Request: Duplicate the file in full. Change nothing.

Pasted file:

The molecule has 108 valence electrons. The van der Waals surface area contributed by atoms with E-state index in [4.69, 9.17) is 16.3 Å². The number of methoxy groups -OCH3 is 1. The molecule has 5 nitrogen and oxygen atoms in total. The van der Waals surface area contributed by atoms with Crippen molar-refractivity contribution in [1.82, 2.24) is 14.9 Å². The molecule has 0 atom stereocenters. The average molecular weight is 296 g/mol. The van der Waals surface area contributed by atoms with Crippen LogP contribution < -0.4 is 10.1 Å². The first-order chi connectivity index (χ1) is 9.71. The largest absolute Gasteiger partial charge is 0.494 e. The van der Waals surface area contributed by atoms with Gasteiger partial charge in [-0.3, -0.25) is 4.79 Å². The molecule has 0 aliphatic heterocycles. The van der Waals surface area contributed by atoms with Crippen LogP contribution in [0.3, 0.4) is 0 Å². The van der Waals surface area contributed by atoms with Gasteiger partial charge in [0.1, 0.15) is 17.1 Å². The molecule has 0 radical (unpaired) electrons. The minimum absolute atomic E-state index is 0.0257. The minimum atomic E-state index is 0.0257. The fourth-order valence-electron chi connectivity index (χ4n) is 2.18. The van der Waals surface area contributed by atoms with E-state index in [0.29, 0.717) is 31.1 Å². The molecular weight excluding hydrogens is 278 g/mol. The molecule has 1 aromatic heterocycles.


The molecule has 108 valence electrons. The van der Waals surface area contributed by atoms with E-state index in [4.69, 9.17) is 16.3 Å². The number of methoxy groups -OCH3 is 1. The molecule has 5 nitrogen and oxygen atoms in total. The van der Waals surface area contributed by atoms with Crippen molar-refractivity contribution in [1.82, 2.24) is 14.9 Å². The molecule has 0 atom stereocenters. The average molecular weight is 296 g/mol. The van der Waals surface area contributed by atoms with Crippen LogP contribution < -0.4 is 10.1 Å². The first-order chi connectivity index (χ1) is 9.71. The largest absolute Gasteiger partial charge is 0.494 e. The van der Waals surface area contributed by atoms with Gasteiger partial charge in [-0.3, -0.25) is 4.79 Å². The molecule has 0 aliphatic heterocycles. The van der Waals surface area contributed by atoms with Crippen LogP contribution in [0.3, 0.4) is 0 Å². The van der Waals surface area contributed by atoms with Gasteiger partial charge in [0.1, 0.15) is 17.1 Å². The molecule has 0 radical (unpaired) electrons. The minimum absolute atomic E-state index is 0.0257. The minimum atomic E-state index is 0.0257. The fourth-order valence-electron chi connectivity index (χ4n) is 2.18. The van der Waals surface area contributed by atoms with E-state index in [0.29, 0.717) is 31.1 Å². The molecular weight excluding hydrogens is 278 g/mol. The molecule has 1 aromatic heterocycles.